March 20, 1990 |
What does it feel like to live in the midst of Philadelphia's crime wave? "That it's necessary if you are leaving town, to have someone stay in your home or watch your home," says Ned Van Dyke, co-chair of the 17th Police District Neighborhood Advisory Council. "You pay people to stay in your home if you can. "If somebody is in the house, they won't rob it (usually). " He adds, "You watch yourself coming into the house at night. If you're a woman, you don't carry a purse at night.
October 16, 1998 |
Residents of Chestnut Hill and Mount Airy were upset by the 11 1/2-to-23-month slap-on-the-wrist jail sentence imposed on Craig "Coco" Ellis for five holdups in 1996. They held meetings and wrote letters to city and state officials about the term imposed by Common Pleas Judge Gregory E. Smith. The sentence was too easy for the man they claimed had been part of a gang of men who were terrorizing their neighborhoods. Yesterday, Common Pleas Judge Rayford A. Means restored the people's faith in the judicial system.
January 7, 1990 |
Media police are continuing to investigate the daylight abduction of a young woman outside a Wawa store and two armed holdups at a hoagie shop. "We're not used to having things like this," particularly two robberies at the same store within two days, said Media Mayor Frank Daly. But Daly said he was not altogether surprised. "Drugs are all around, and there's a lot of crime associated with the drug problem," Daly said. "We've been very fortunate. " Media Police Chief Martin Wusinich said the borough had only one armed robbery in 1989 before the Dec. 19 abduction and robbery of a 20-year-old Boothwyn woman.
January 7, 1997 |
The 38-year-old Southwest Philadelphia man's non-violent career as a criminal ended after he escaped from a Bucks County prison last March. It was at that point, said Assistant District Attorney Seth Williams, that Ronald Costagno, of Woodland Avenue near 69th Street, became an urban terrorist. Williams said that during the next month, Costagno, who has 33 arrests and 19 convictions, shot and seriously wounded a 26-year-old woman riding on a SEPTA bus, tried to kill two cops in separate incidents, pulled a carjacking and robbed a convenience store.
December 1, 2008
IF CITY CONTROLLER Alan Butkovitz is to be believed, marauding hordes of transit pass-wielding students are creating a crime wave on SEPTA, aided by homeless people who are occupying the train stations because SEPTA won't remove them. This is the picture he paints in a subway safety report issued last week. The only problem is, there's no evidence to back up his claim, especially his main contention: That when the school district switched from student tokens and transfers to passes allowing unlimited rides on the system, the district also gave a pass to truant students to ride SEPTA commiting crimes.
April 9, 2008
IS THE RECENT SEPTA crime wave a transit problem, a school district problem or a city problem? Two of the three crimes in the past few weeks in which people were assaulted, one fatally, involved gangs of teenagers. This suggests that whatever the conditions of SEPTA stations - not enough police or cameras or lighting -the real problem is above ground, not below. Thousand of kids flood the stations after school. Some of them are primed for battle with their fellow citizens, using beatings as a sport.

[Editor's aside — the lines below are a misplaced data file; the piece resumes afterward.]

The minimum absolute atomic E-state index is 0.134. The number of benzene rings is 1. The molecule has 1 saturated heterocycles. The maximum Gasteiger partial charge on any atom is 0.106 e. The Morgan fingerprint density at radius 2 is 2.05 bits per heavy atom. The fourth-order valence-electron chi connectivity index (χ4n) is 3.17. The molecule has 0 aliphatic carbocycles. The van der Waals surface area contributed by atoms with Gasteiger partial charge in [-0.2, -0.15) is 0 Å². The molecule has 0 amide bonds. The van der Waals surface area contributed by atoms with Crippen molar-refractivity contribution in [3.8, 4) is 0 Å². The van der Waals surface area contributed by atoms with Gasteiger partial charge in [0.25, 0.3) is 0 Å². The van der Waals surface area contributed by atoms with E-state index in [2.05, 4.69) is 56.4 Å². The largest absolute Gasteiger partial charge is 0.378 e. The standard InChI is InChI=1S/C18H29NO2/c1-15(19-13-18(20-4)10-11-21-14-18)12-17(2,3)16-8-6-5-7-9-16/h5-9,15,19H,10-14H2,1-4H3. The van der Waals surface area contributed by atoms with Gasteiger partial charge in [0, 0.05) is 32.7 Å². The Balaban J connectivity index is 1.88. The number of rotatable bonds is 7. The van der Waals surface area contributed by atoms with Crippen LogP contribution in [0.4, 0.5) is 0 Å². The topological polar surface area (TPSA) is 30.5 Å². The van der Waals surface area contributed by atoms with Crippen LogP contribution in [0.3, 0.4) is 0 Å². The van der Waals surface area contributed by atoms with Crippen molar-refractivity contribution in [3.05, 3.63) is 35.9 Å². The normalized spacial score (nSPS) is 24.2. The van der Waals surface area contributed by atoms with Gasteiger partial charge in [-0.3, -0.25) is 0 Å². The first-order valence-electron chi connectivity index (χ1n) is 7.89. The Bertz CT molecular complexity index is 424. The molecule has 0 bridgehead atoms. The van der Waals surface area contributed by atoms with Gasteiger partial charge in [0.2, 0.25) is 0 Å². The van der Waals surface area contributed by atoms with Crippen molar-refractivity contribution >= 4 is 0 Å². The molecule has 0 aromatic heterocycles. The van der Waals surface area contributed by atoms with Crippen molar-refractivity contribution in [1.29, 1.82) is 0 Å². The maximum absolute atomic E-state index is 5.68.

October 23, 1989 |
Armed bank robbery may grab all the headlines, but it's small potatoes compared with the quiet crime wave striking Philadelphia's financial institutions. Check fraud - every banker's nightmare - has grown into a highly organized multimillion-dollar operation that is sweeping the area, according to the Philadelphia district attorney's office. "Check fraud has always been around, but it's really taken off lately," said Bill Heiman, an assistant district attorney in the economic crimes unit.
May 27, 1998 |
He had a loving mother and social workers who tried to help him, but nothing seemed able to stop Johnniethon Burley from hacking a path of destruction through the city streets. A judge said Burley "proceeded to rob, carjack and asssault innocent people over and over again with no regard for the victims, the law or the consequences. " That evaluation was quoted yesterday by state Superior Court Judge Patrick J. Tamilia in explaining why the appeals court decided to reject Burley's argument that he should have been tried as a juvenile when he was arrested at age 16. Tamilia said Burley, now 18, was diagnosed as being "aggressive, evasive, defensive, suspicious, hostile, and possessing assaultive tendencies.
May 31, 1988 |
There has never been much crime in Cheswold, Del., population 300, a town defined by two highways. "You know, we've had our share of problems in the past," said Dorothy Dempsey, who was mayor for 12 years until a few weeks ago, talking about what has passed for major crime there. "You leave something in your front yard and forget to put it away, and it's gone the next day. " But things are changing quickly in Cheswold, and not all the criminals have their acts together yet. On Friday the hamlet five miles north of Dover had what police called a robbery at Marsteller's Market on Route 42. This is a thoroughfare that starts in Leipsic just a couple of miles from the Bombay Hook National Wildlife Refuge, goes into Maryland and along the way serves as Cheswold's Main Street.
January 6, 2003 |
For shopkeepers in Camden, it's a terrifying cost of business: armed robbers in ski masks ordering customers to the floor and emptying the cash register. During three weeks that ended in November, there were 23 convenience-store robberies in Camden - as many as three in one day - mostly targeting Dominican-run stores. "They occur so much," said Ana Reyes, 35, a store owner who moved to Camden in 1987 from the Dominican Republic. "I am scared. What happens if they come while my children are here?"